Surrounding and suffusing the metaphysical grossness of mortality is a far surpassing eternal reality, a white heat of personal love from our Father in Heaven. For the most part, we only perceive this conceptually and by faith, and of course, it is wholly incomprehensible to the world. In this fallen, spiritually hostile environment, the most sacred levels of gospel truth are profoundly foreign and are not really susceptible to verbal expression. But efficacious music is a divine language with infinite potential to elicit its own supernal meanings. It's heavenly waftures can lift us out of ourselves, revealing to us, through our highly personal responses, things about ourselves, hidden spiritual treasures, which can only be felt, not spoken.
On the other hand, while the words of scripture also have a divine power, beyond themselves, to tune us to personal revelation, no mortal language has its own power, or could be expected to give us the means, to speak very accurately of heavenly things. For example, how could anyone ever hope to adequately describe a "fullness of joy," or the "pure love of Christ?" We need to appreciate this so that, seeing as "through a glass darkly,"(10) we don't misperceive the gospel by mistaking familiar platitudes for points of exactitude. That is why we must teach and listen by the Spirit, because only that divine facilitator can focus the fuzzier meanings of our inadequate words.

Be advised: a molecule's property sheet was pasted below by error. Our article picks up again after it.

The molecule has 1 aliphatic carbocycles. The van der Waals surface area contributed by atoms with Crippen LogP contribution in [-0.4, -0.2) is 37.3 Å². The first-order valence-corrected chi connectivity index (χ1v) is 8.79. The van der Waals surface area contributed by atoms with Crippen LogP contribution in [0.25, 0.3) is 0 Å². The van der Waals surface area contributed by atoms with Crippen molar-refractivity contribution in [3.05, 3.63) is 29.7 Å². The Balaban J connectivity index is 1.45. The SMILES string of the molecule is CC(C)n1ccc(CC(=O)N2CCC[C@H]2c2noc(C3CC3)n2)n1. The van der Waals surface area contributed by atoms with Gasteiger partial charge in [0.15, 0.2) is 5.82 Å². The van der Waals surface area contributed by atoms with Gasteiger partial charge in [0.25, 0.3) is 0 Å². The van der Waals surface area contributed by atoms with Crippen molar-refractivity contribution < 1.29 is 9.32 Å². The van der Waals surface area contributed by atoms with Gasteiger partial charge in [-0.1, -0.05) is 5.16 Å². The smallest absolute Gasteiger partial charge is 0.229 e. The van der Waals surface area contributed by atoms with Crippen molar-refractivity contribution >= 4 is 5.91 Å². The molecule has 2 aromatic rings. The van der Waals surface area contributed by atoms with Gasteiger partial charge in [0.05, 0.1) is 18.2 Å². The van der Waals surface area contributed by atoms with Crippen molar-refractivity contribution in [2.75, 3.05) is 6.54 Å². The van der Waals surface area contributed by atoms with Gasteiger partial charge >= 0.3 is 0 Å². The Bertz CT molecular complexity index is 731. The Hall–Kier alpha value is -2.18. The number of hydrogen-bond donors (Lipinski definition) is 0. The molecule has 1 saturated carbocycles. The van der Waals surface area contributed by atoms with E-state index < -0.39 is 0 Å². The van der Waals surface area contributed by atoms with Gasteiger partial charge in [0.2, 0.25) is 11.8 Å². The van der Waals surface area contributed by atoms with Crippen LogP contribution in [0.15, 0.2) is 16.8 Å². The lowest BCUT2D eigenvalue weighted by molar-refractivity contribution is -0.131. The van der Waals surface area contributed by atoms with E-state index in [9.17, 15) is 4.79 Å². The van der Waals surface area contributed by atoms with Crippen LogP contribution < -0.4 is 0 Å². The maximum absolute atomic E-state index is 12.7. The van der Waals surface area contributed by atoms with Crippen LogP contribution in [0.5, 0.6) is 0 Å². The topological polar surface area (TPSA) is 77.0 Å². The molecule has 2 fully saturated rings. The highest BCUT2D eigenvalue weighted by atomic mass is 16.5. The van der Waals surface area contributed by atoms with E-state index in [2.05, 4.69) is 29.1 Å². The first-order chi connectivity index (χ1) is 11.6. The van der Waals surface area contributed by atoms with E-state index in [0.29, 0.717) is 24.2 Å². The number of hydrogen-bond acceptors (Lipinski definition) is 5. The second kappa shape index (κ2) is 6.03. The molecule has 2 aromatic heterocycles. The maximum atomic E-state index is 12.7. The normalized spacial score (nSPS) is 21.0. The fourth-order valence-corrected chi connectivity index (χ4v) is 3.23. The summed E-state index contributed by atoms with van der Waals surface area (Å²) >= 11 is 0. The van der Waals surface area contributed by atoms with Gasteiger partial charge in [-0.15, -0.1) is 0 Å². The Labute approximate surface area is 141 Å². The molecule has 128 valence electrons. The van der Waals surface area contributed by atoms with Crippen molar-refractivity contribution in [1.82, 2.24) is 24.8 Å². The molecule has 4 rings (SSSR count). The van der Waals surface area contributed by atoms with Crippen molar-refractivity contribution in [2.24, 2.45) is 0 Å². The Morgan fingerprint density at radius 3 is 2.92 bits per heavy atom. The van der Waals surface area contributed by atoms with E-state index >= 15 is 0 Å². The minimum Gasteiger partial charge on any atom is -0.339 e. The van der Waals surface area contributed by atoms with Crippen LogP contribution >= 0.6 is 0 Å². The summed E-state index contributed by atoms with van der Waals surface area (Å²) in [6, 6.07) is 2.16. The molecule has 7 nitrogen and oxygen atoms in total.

When at times the Spirit makes higher realities more apparent, we tend to react with revelatory rapture. But what is that? Considering how much we have forgotten about ourselves since living here on earth, could not these exalted moments be the stirrings of long-lost memories, the fleeting restoration of ineffable but very real things we have left behind?
In the world's wisdom they may be just ephemeral flights of emotional intensity, no more real than the thrill of being caught up in a good movie. But the gospel teaches that these uplifting flashes of spiritual lightning are, in fact, a more substantive reality, the glimmer of something that will never pass away, whereas things of this world surely will. Not to be discounted, they are transports from an endless glory of such inexhaustible love and joy that the angels can't refrain from singing praises to God. They point us toward the meaning of the words, "Eye hath not seen, nor ear heard, neither have entered into the heart of man, the things that God hath prepared for them that love Him."(11)